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Copy of Dustin Martinez

Finding Passion, Finding Purpose
July 2, 2019

When I set out from my hometown of Pueblo, Colorado, saying goodbye to family and old friends I had known for all my life, I vowed that with the knowledge I would obtain that I would help the world to become a better place. I was set on being a lawyer. I was willing to do anything to pursue this burning passion in my soul to find the knowledge and desire to help others. I knew it, and my mother must have known it too because before she left she gave me just a little piece of advice. “Keep your head up” she told me as I hugged her one last time. At the time I did not know what she meant by that, I’m not even sure she knew, but I took it to heart nonetheless.

I didn’t get any scholarships for my schooling, so I knew that I was going have to pay for college some other way. So when I graduated high school I decided that I would move in with my Aunt, and work over the summer so when school rolled around, I had some money and an established job to support myself a little through college. My Aunt was also nice enough to let me live with her when school actually started, that way I could cut down on the cost of living on the dorms. This plan seemed like a good idea on paper, but there were a few things I didn’t account for. One being loneliness. But I remembered, I needed to keep my head up. Nothing was going to get in my way.

LYWC (Law School Yes We Can) started at the very end of the summer, and by that time I had gotten to know a lot of my coworkers at my place of work, however I failed to make any deep connection with them. At opening ceremony for LSYWC, I got to meet my mentors for the first time. My mentors Jess and John were there and I immediately grew fond of them(I met my other mentor, Justice Hood, a month later at a Waffle House. A little bit unreal since 1. You’re meeting a Justice and 2. You’re meeting a Justice over Waffles. Classes started shortly after opening ceremony, and every month after that I would have my monthly meetings with my mentors, and I learned quite a bit about each of them (of which none I’ll tell here) and quite a lot more about the law. It sparked my interest. This was stuff that I had never heard before but of which I was vastly interested in hearing.

It was a bit harder for me to make any connections at school, as I lived far away from campus, just far enough away that people who would otherwise be my friend would shy away from hanging out with me. I was either working or back home, away from campus. It wasn’t the best feeling in the world. Even when I moved into the dorms my second semester, (the oh so coveted “dorm life” I was supposedly missing my first semester) the people in the dorms had already established social groups that had no interest in reach out to me and welcoming me in. Even the RA (Resident Assistant), who was supposed to give me the rundown of dorm life and make me feel welcomed, did nothing but say hello and try to talk to me at inappropriate times in the bathroom. But I had to remember, I had to keep my head up.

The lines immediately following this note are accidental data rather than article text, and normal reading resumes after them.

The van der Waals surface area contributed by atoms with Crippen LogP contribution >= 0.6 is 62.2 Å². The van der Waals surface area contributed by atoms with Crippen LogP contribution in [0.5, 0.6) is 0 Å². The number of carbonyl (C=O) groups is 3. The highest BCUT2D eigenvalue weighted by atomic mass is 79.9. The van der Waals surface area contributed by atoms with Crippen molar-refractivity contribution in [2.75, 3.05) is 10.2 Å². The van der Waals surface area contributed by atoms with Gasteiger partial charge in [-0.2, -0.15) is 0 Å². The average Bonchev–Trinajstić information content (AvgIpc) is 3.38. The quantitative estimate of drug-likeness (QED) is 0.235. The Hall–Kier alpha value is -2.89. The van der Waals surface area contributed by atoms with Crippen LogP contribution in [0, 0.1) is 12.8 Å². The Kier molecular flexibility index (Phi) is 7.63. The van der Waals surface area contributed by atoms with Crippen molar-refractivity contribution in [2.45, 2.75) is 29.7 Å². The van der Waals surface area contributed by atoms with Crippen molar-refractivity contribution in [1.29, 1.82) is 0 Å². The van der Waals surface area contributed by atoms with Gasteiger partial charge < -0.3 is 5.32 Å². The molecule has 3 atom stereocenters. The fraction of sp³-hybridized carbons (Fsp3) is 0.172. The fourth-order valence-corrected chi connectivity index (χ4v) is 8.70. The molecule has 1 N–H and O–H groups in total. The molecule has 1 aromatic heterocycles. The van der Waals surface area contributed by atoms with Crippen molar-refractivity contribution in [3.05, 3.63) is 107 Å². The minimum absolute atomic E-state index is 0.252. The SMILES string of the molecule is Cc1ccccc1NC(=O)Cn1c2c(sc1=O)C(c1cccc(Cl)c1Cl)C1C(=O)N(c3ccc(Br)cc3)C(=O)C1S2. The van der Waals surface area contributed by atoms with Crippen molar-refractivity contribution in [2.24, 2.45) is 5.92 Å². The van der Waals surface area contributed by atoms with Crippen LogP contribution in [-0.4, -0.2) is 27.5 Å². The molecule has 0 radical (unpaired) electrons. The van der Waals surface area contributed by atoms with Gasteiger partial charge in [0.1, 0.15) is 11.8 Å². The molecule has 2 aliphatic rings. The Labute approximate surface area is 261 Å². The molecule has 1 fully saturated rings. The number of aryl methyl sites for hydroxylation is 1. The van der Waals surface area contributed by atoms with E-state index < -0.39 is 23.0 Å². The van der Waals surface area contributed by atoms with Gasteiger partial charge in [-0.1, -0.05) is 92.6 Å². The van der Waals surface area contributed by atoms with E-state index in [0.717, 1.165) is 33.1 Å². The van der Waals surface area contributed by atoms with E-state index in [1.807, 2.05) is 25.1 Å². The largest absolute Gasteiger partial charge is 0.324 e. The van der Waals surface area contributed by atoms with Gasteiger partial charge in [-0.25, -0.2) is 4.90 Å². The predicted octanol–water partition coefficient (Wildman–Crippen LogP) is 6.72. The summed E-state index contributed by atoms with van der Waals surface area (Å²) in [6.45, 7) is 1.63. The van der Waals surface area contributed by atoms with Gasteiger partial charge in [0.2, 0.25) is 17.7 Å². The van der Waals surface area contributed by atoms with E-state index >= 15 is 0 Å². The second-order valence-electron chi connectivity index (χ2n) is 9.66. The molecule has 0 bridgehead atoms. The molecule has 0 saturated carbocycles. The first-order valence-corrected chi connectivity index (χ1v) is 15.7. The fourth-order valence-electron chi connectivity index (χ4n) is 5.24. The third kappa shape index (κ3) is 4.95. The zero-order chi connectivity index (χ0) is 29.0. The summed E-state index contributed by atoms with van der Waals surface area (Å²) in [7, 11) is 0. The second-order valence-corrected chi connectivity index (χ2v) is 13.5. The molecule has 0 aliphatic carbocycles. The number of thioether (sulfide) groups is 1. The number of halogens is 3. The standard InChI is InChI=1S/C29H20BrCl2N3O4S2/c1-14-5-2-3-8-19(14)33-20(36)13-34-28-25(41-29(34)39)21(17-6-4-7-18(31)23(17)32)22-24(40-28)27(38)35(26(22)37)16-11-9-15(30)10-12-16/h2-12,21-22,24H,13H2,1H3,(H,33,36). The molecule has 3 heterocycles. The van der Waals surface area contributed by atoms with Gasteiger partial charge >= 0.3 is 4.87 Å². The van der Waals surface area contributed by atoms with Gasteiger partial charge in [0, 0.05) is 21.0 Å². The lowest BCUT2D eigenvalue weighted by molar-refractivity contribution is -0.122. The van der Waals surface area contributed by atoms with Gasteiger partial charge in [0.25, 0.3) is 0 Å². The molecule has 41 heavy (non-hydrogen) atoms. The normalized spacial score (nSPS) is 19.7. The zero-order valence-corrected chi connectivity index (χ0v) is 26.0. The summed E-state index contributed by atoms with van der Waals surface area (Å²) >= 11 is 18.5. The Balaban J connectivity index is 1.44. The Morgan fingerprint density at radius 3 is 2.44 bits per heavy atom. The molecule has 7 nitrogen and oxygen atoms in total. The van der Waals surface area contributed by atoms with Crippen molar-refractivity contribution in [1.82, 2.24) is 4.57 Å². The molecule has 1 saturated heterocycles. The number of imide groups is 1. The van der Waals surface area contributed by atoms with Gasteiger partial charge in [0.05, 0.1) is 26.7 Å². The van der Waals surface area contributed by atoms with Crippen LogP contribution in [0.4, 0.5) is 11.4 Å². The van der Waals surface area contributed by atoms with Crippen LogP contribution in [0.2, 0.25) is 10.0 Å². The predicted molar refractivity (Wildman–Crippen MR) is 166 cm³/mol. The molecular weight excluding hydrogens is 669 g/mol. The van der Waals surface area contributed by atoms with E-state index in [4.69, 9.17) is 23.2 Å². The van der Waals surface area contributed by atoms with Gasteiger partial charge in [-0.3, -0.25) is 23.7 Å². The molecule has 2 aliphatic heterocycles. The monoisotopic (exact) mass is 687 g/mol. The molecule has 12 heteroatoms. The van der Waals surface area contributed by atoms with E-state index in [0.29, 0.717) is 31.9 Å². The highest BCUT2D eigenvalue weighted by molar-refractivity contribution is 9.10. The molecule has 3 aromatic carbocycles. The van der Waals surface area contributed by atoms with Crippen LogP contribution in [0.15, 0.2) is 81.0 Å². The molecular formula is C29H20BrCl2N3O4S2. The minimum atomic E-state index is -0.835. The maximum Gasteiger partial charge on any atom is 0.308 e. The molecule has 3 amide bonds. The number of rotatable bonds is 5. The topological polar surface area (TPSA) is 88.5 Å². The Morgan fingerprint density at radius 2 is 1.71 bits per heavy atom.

At this point in time I was honestly doubting myself. I had forgotten my mission and why I had left Pueblo. But I continued to keep my head up without understanding why I did it.

Near this time we had a workshop for LSYWC, a kind of speed dating where they bring in lawyers and we ask them questions. How it’s supposed to go is that they stand around the room, and we pick a lawyer, take five minutes to know them and ask about their professions, and then move on to the next. But nothing ever goes as planned when I’m around, much less in a room of lawyers who seemed to have hijacked the entire workshop we were in. That’s when they all decide that they were going to have a panel instead, and we all can ask them questions while each one talks about their experiences.

While they were talking, each one of their stories struck a chord with me. They weren’t doing this for the money, each one of them had some sort of burning desire to help others and so decided that law was the way to do that. It wasn’t even so much so about what circumstances that they were in, they all wanted to be someone who could help and so decided to do so. This experience left a profound impact on me and helped me realized that this is what I really wanted to do. That’s when I understood keeping your head up.

I needed to keep my head up, not just for myself, but for everyone else as well, because even though I’m only one person, I represent the hope and dreams of many other people. The first year of my schooling has been a ride of emotions and had its ups and downs, and was rather lonely. But I met new people through LSYWC that inspire and help me be the person I desire to be. I think that’s priceless to have. I’m looking forward to what the future might hold.


“Sí, Se Puede” is a phrase born of farmworkers, who, under the leadership of the UFW, César Chávez, and Dolores Huerta, fought valiantly for equal protection under the law. As a result of the efforts of the UFW, “Sí, Se Puede” has become well known as a call that engenders hope and inspiration in those who face similar battles. We thank the UFW, whom we acknowledge to be the sole and exclusive owner of the Trademark SI SE PUEDE, for granting us a limited license to use“Sí, Se Puede” in connection with our efforts to recruit, in Colorado, students of Hispanic or Latino descent for our law school pipeline program. For more information about the programs offered by the UFW, please see UFW’s webpage (; UFW Foundation’s webpage (; and UFWF’s immigration services webpage (